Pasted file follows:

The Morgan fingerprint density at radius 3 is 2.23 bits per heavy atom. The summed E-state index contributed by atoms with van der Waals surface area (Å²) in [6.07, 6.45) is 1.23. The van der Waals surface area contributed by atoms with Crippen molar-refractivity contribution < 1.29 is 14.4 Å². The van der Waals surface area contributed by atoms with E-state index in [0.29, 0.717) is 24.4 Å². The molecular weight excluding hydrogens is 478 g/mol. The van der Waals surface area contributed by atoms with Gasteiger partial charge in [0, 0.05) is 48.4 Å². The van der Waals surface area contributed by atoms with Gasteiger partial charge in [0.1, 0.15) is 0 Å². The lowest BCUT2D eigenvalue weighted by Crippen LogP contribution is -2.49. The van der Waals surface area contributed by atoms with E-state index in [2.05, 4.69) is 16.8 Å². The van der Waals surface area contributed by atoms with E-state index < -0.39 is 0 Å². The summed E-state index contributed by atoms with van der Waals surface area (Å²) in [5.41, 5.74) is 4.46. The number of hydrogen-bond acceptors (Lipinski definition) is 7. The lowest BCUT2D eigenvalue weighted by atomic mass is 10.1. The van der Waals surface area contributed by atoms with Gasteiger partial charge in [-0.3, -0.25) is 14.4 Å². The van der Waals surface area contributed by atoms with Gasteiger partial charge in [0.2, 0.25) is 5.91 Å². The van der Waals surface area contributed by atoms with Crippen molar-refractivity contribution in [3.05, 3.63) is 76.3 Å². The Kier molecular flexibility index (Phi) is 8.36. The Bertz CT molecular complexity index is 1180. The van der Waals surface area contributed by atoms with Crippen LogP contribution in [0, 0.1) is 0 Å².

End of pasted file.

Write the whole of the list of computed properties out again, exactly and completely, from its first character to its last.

The Morgan fingerprint density at radius 3 is 2.23 bits per heavy atom. The summed E-state index contributed by atoms with van der Waals surface area (Å²) in [6.07, 6.45) is 1.23. The van der Waals surface area contributed by atoms with Crippen molar-refractivity contribution < 1.29 is 14.4 Å². The van der Waals surface area contributed by atoms with E-state index in [0.29, 0.717) is 24.4 Å². The molecular weight excluding hydrogens is 478 g/mol. The van der Waals surface area contributed by atoms with Gasteiger partial charge in [0, 0.05) is 48.4 Å². The van der Waals surface area contributed by atoms with Gasteiger partial charge in [0.1, 0.15) is 0 Å². The lowest BCUT2D eigenvalue weighted by Crippen LogP contribution is -2.49. The van der Waals surface area contributed by atoms with E-state index in [2.05, 4.69) is 16.8 Å². The van der Waals surface area contributed by atoms with E-state index < -0.39 is 0 Å². The summed E-state index contributed by atoms with van der Waals surface area (Å²) in [5.41, 5.74) is 4.46. The number of hydrogen-bond acceptors (Lipinski definition) is 7. The lowest BCUT2D eigenvalue weighted by atomic mass is 10.1. The van der Waals surface area contributed by atoms with Gasteiger partial charge in [-0.3, -0.25) is 14.4 Å². The van der Waals surface area contributed by atoms with Gasteiger partial charge in [0.2, 0.25) is 5.91 Å². The van der Waals surface area contributed by atoms with Crippen molar-refractivity contribution in [3.05, 3.63) is 76.3 Å². The Kier molecular flexibility index (Phi) is 8.36. The Bertz CT molecular complexity index is 1180. The van der Waals surface area contributed by atoms with Crippen LogP contribution in [0, 0.1) is 0 Å².